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Title:The relationship between adolescent identity formation and social network site use
Author(s):Drogos, Kristin L
Director of Research:Wilson, Barbara J
Doctoral Committee Chair(s):Wilson, Barbara J
Doctoral Committee Member(s):Tewksbury, David; Caughlin, John; Harrison, Kristen
Department / Program:Communication
Degree Granting Institution:University of Illinois at Urbana-Champaign
Subject(s):social media
adolescent development
social network sites
Abstract:A majority of American adolescents use social network sites. Many adolescents access these sites multiple times a day. On these sites, adolescents engage in self-presentation by creating and managing personal profiles and by posting updates and photos. Past research has explored how much information teens share via social network sites and what motivations are behind such acts of online self-presentation. Indeed, adolescents are comfortable disclosing a fair amount of personal information online. Arguably, there are developmental reasons for adolescents’ heavy use of social network sites. Given that exploration of the self is the primary “work” of adolescence (Erikson, 1968), it stands to reason that teens’ attraction to social network sites may be related to the development of identity and self-concept. The purpose of the present dissertation is to examine the relationship between use of social network sites and adolescent identity and self-concept development. Using a mixed-method approach, two studies were conducted to explore this phenomenon. The first study consisted of a survey of 227 adolescents that investigated how self-reported patterns of Facebook use were related to identity status and self-concept. The second study was a content analysis of the actual Facebook profiles of 204 of the participants from Study 1, so that Facebook behaviors could be observed and analyzed. The results from Study 2 were used to corroborate and substantiate relationships revealed in Study 1. Both Study 1 and Study 2 revealed that adolescents who used Facebook more often, particularly by actively engaging with the site, were more likely to have an advanced identity compared to those who used the site less often. The findings are consistent with the idea that social media may offer teens a space to effectively work out their identities. Of course, it is also possible that teens with more advanced identities are drawn to social media. Furthermore, Study 1 found that the relationship between time spent on Facebook and identity status was moderated by offline parent-adolescent communication. Specifically, among those teens who had supportive communication with parents, there was a strong relationship between amount of time spent on Facebook and advanced identity status. In contrast, among teens with less supportive parent relationships, there was no relationship between time spent on Facebook and identity status. In terms of aspects of the self-concept, both Study 1 and Study 2 revealed a negative relationship between Facebook use and the degree of complexity of the self. Consistent with the idea that Facebook may stylize or constrain the expression of the self, adolescents who used the site more often had lower complexity than did those who used the site less often. Study 1 also found a relationship between adolescent self-concept and the size of an adolescent’s Facebook network. Specifically adolescents with larger and more diverse Facebook friend networks had higher self-concept clarity than did adolescents with smaller, less diverse Facebook networks. Finally, Study 1 found a relationship between engaging particular types of Facebook activities and adolescent self-concept. Adolescents who posted more status updates tended to have more complex self-concepts than did their peers who posted less status updates and adolescents who posted more photos had clearer self-concepts than did those who posted less photos. Finally, both studies documented that feedback received on Facebook was related to self-esteem. As predicted, adolescents who received more negative feedback from friends reported lower self-esteem than did those who received less negative feedback. The theoretical implications of the findings for Study 1 and Study 2 are discussed.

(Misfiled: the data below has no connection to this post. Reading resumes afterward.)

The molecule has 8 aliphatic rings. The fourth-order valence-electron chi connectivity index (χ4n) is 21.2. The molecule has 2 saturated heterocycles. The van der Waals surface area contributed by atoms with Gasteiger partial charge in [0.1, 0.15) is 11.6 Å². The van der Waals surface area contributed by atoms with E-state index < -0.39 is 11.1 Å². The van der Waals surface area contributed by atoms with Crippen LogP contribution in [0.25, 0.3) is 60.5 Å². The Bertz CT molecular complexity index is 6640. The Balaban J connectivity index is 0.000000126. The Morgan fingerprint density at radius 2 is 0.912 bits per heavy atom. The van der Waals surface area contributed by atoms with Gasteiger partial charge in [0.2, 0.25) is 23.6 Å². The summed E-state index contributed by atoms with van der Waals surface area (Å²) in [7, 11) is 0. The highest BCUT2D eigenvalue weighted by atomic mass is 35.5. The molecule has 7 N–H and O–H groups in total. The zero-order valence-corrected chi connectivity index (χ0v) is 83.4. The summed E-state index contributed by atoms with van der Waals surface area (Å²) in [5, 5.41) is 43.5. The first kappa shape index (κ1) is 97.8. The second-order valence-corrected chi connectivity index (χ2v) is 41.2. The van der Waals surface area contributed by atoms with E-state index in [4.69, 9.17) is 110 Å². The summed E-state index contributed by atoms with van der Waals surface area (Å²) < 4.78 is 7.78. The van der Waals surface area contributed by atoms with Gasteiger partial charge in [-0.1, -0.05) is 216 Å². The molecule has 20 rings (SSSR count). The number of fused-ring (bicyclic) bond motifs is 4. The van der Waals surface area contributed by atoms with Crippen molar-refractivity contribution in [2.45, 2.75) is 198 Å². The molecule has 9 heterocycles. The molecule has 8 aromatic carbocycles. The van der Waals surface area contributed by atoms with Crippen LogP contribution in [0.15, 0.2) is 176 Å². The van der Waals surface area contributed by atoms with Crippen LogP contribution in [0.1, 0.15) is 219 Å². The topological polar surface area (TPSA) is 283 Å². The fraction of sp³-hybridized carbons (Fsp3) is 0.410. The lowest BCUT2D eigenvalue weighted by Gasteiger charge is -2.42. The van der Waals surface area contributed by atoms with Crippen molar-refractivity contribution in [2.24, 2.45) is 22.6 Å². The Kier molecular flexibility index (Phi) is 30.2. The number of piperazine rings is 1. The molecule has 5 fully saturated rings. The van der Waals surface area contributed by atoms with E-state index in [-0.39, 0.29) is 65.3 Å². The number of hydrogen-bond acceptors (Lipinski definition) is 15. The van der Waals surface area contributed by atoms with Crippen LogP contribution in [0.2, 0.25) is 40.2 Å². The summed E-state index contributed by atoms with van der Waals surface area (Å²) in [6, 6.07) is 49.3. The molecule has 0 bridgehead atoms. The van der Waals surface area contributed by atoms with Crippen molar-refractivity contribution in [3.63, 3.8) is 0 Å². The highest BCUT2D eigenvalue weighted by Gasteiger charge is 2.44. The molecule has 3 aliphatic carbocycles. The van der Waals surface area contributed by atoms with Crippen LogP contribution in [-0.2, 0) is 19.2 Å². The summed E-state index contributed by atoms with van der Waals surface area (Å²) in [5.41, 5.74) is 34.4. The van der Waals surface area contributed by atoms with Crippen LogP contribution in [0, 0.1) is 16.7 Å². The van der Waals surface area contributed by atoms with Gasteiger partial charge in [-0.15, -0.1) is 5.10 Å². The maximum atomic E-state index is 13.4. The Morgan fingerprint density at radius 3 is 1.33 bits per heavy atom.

Issue Date:2015-12-01
Rights Information:Copyright 2015 Kristin L. Drogos
Date Available in IDEALS:2016-03-02
Date Deposited:2015-12

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